In post-Modernity, men can no longer be called insane because for a man to be called insane he must first be called a man! Post-Modernists, the chimeric off-spring of the old Modernists, have grown so tired of reality that even the unholy trinity of Descartes, Kant, and Hegel are too intolerant. 

Descartes is too restrictive because he called himself “I,” which is intolerant to those who prefer to be called “they.” Kant is too bigoted for the post-Modernist because his nominalist categories of external realities presuppose that anything can be categorized, which is probably racist. Hegel’s Darwinian metaphysics is unacceptable to post-Modern Man because it is a philosophy of violence; the notion that the fittest idea could survive the metaphysical evolutionary process is really a form of intellectual colonization that is reminiscent of the tyrants who gave savages running water and indoor plumbing.

Notwithstanding the post-Modern world that went beyond sanity and insanity like Nietzsche went beyond good and evil as he ventured into his aged imbecility, the cure for this meta-madness is the same as Chesterton’s prescription for the madness of turn-of-the-century England: “Every remedy is a desperate remedy. Every cure is a miraculous cure. Curing a madman is not arguing with a philosopher; it is casting out a devil.”

But how do we cure a race of men who do not believe in cures or madness?

Well, as crazy or beyond crazy as our race has become, the cure is still the same. The cure for anti-realism is realism. Funnily, we can find common ground with the old Modernists who now seem like conservatives and appeal to experience. Modernists are heretics about experience because they believe the experience of religious feelings is the measure of religious truth, but it is not experience itself that is heretical.

To exorcise the devil of post-Modern foolery, we must go medieval. I do not mean that in the colloquial sense of the term where the era of Christendom is seen as a dark age of ruthless incivility, but rather, in the sense that the Middle Ages were a time of realism and beauty. 

We need to unplug from rationalism and fill our souls with heavenly and beautiful things. Have you ever noticed that styles of art that are called Modernist—in the aesthetic and not theological sense—are just as ugly as their theological counterpart? The great unnamed saints of history who built cathedrals and palaces did not accomplish what they did because they were experts in computer science or algorithms; they created the greatest architecture the world has ever seen—or will ever see—because they built for the sake of beauty.
The Gothic cathedral is only a building after it was first a dream. Modernists cannot build Gothic cathedrals because they cannot dream of cathedrals; nay, Modernists cannot even really dream, they can only analyze dreams. They cannot truly create because they can only produce; they cannot truly live because they can only experience vitality.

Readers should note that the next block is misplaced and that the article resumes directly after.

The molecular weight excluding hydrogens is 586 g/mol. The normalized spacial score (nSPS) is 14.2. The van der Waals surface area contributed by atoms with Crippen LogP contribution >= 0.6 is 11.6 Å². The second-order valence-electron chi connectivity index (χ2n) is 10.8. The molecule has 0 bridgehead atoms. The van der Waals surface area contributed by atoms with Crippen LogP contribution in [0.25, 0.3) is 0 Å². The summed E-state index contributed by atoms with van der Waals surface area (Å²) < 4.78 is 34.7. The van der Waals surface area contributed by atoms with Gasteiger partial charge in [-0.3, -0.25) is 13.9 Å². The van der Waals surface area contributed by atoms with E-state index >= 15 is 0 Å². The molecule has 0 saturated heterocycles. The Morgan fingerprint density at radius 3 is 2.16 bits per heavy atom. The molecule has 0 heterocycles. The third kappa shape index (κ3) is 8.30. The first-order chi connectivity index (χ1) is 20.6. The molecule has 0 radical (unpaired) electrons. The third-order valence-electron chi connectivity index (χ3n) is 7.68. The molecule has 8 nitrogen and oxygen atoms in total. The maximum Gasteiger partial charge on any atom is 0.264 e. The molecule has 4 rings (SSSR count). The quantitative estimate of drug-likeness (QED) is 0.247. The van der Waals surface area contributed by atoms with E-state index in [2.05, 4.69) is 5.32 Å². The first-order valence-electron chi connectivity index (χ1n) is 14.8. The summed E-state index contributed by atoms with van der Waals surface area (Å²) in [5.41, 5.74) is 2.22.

Lest anyone suggest that the pursuit of beauty is impractical, we should compare the longevity of the aqueducts and Notre Dame to the shelf life of modern buildings that are ugly and always being repaired. Our ancestors built for God; consequently, what they built will last until the consummation of the world.

Modern man has lost all sense of beauty, especially natural beauty. This can be seen plainly in the grotesque vestments modern priests wear. Rather than wearing drab green cloaks during “Ordinary Time” that look like they are made from polyester curtains, traditional priests wear silken chasubles during the Time After Pentecost that appear as summer fields turning from shimmering green to shining gold. The loss of the sacred has meant the loss of beauty. Therefore, if we desire to recapture the sacred, we must chase after that which is beautiful.

Ditch modern music and its syncopated rhythm and allow the heaven-sent flittering of Baroque crescendos to recalibrate your spirit. An afternoon spent in a sunroom with an espresso and Vivaldi will do more to rid your soul of Modernism than almost anything. A walk through a crimson forest in October will teach you more about Creation than any theologaster blowhard lecturing you about theistic evolution. The smell and feel of an old Chesterton novel will satisfy your soul more than any viral video. The touch of a transcendental vintage to your lips will teach you more convincingly why Puritans are heretics than any apologist could hope to.

You may think that studying the inner workings of the Universe will show you the Divine Hand and may provide some insight, but we do not call God the Mathematician or Architect like the Freemasons; He is the Author of Creation, and His great work is a poem and a song. Chaucer and Dante will guide you through the heavens more than any physicist. 

Chesterton said it best in Orthodoxy

Imagination does not breed insanity. Exactly what does breed insanity is reason. Poets do not go mad; but chess players do… Poetry is sane because it floats easily in an infinite sea; reason seeks to cross the infinite sea, and so make it finite. The result is mental exhaustion… The poet only asks to get his head into the heavens. It is the logician who seeks to get the heavens into his head. And it is his head that splits.

Free yourself, dear reader, from Modernism by purifying yourself of the unholy intellectual and artistic milieu that birthed this monster. Modernism is from Satan, and Satan is a dragon and must be stabbed in the heart and beheaded. Take up the sword of St. George, and amputate this gangrenous growth from your soul once and for all.